Unfortunately, people don’t always do the greatest job of using titles and meta descriptions, and often don’t offer unique ones for all of their pges.
Since the text in meta descriptions really isn’t used for ranking pages, it’s most important role is when people see it as a snippet describing a page in a search result, since it can influence people to visit the page it describes.
Your questions are pretty far from the scope of this post. Maybe another one I wrote might help. See: Good SEO
I think that post may provide answers for most of the questions in your comments.
Bill, does your brain ever hurt from absorbing all the info in these patents? I am glad you do it since you do a great job of distilling the info for those of us who are to lazy or busy to do the digging ourselves.
I particularly like the idea that the relationships between sites is carrying more weight as I have long been annoyed by the practice of using multiple sites are little more than complex landing or doorway pages. And of course anchor text spam is pretty annoying too.
Thanks again for sharing a wealth of information.
There’s so much to learn, and while it can be a pain digging through the legal language of the patents, it’s definitely worth doing.
This patent did do a good job of exploring the idea that the analysis of links is a lot more complicated than simply things like whether or not a link on a page is the first link (of possibly more than one) to another page. I suspect that if we actually took some time to come up with other factors now that a search engine might look at when deciding how much “relevance” to pass along via anchor text in a link, we could have a pretty big list.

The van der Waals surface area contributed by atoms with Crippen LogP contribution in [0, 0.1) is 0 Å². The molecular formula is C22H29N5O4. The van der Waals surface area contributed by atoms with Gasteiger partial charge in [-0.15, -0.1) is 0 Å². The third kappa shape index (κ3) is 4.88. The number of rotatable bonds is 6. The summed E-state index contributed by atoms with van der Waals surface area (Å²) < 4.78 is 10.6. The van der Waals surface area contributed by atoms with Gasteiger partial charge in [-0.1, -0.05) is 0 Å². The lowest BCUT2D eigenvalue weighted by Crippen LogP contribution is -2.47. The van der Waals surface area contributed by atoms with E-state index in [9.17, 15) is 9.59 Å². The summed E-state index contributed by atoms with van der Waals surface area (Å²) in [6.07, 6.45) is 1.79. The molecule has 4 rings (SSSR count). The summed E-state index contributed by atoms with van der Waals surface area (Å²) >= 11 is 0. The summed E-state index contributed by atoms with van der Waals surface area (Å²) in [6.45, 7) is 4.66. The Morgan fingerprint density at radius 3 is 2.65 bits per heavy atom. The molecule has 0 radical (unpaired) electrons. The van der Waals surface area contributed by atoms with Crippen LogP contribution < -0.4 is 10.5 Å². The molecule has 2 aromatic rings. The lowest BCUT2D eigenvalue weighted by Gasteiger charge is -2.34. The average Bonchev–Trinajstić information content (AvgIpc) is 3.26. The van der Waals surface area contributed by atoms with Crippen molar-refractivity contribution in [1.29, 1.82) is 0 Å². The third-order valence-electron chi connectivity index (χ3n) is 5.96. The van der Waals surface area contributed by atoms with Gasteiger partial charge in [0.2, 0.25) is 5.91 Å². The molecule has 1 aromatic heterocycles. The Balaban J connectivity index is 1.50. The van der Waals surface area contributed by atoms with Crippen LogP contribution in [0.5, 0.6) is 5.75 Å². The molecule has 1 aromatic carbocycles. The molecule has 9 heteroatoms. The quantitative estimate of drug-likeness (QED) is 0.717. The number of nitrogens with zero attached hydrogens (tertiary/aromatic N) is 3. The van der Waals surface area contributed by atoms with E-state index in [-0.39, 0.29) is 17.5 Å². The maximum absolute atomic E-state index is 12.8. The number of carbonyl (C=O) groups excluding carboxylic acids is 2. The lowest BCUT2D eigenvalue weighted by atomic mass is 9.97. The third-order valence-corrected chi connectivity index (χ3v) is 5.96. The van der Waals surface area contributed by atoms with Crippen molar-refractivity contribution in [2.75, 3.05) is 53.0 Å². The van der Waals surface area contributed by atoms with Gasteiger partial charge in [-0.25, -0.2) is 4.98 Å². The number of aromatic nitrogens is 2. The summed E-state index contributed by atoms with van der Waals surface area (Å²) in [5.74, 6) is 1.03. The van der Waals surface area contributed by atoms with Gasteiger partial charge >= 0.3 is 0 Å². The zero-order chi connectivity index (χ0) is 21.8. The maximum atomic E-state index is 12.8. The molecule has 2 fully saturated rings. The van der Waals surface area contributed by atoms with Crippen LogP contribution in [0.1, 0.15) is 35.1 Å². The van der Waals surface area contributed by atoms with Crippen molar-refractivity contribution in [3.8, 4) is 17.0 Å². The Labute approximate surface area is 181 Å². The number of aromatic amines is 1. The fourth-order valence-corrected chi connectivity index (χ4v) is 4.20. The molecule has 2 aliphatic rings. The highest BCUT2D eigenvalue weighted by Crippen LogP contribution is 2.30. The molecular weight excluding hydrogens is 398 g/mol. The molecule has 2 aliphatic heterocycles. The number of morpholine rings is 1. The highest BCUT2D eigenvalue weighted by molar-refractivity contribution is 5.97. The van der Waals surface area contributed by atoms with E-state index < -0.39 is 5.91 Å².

It makes sense for them to look at the relationships between pages, especially as you point out, people create sites that are in essence landing pages or doorway pages for other sites. But even if they aren’t, it’s not usual for people who own multiple websites to link out to their other sites as well, and this approach from Microsoft tries to impose some limits on the value of links between those sites. That seems to make some sense to do.